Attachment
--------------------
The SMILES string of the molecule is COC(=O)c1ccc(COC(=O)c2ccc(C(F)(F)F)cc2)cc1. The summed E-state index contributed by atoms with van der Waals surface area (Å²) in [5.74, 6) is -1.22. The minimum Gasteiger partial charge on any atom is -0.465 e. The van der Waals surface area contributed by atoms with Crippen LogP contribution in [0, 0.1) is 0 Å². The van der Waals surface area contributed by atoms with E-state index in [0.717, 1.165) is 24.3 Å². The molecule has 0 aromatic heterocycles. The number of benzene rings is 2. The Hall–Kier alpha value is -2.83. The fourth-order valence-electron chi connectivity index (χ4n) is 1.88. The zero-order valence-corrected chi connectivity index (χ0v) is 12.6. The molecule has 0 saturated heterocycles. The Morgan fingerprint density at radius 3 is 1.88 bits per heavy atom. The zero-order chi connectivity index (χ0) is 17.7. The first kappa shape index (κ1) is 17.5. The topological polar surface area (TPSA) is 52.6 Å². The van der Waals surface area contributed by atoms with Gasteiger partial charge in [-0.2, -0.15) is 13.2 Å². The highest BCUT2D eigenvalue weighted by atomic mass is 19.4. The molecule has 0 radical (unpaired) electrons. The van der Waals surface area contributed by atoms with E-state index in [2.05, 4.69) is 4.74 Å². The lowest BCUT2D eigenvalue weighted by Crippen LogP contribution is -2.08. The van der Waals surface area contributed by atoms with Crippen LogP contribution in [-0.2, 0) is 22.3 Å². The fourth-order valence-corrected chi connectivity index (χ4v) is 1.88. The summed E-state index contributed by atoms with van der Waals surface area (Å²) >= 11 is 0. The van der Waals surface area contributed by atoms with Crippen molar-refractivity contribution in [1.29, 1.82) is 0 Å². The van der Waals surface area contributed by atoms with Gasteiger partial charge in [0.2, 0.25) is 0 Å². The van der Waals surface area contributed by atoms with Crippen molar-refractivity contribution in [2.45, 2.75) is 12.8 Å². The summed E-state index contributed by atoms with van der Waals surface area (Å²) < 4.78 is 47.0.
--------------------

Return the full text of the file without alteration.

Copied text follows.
The SMILES string of the molecule is COC(=O)c1ccc(COC(=O)c2ccc(C(F)(F)F)cc2)cc1. The summed E-state index contributed by atoms with van der Waals surface area (Å²) in [5.74, 6) is -1.22. The minimum Gasteiger partial charge on any atom is -0.465 e. The van der Waals surface area contributed by atoms with Crippen LogP contribution in [0, 0.1) is 0 Å². The van der Waals surface area contributed by atoms with E-state index in [0.717, 1.165) is 24.3 Å². The molecule has 0 aromatic heterocycles. The number of benzene rings is 2. The Hall–Kier alpha value is -2.83. The fourth-order valence-electron chi connectivity index (χ4n) is 1.88. The zero-order valence-corrected chi connectivity index (χ0v) is 12.6. The molecule has 0 saturated heterocycles. The Morgan fingerprint density at radius 3 is 1.88 bits per heavy atom. The zero-order chi connectivity index (χ0) is 17.7. The first kappa shape index (κ1) is 17.5. The topological polar surface area (TPSA) is 52.6 Å². The van der Waals surface area contributed by atoms with Gasteiger partial charge in [-0.2, -0.15) is 13.2 Å². The highest BCUT2D eigenvalue weighted by atomic mass is 19.4. The molecule has 0 radical (unpaired) electrons. The van der Waals surface area contributed by atoms with E-state index in [2.05, 4.69) is 4.74 Å². The lowest BCUT2D eigenvalue weighted by Crippen LogP contribution is -2.08. The van der Waals surface area contributed by atoms with Crippen LogP contribution in [-0.2, 0) is 22.3 Å². The fourth-order valence-corrected chi connectivity index (χ4v) is 1.88. The summed E-state index contributed by atoms with van der Waals surface area (Å²) >= 11 is 0. The van der Waals surface area contributed by atoms with Crippen molar-refractivity contribution in [1.29, 1.82) is 0 Å². The van der Waals surface area contributed by atoms with Gasteiger partial charge in [0.2, 0.25) is 0 Å². The van der Waals surface area contributed by atoms with Crippen molar-refractivity contribution in [2.45, 2.75) is 12.8 Å². The summed E-state index contributed by atoms with van der Waals surface area (Å²) < 4.78 is 47.0.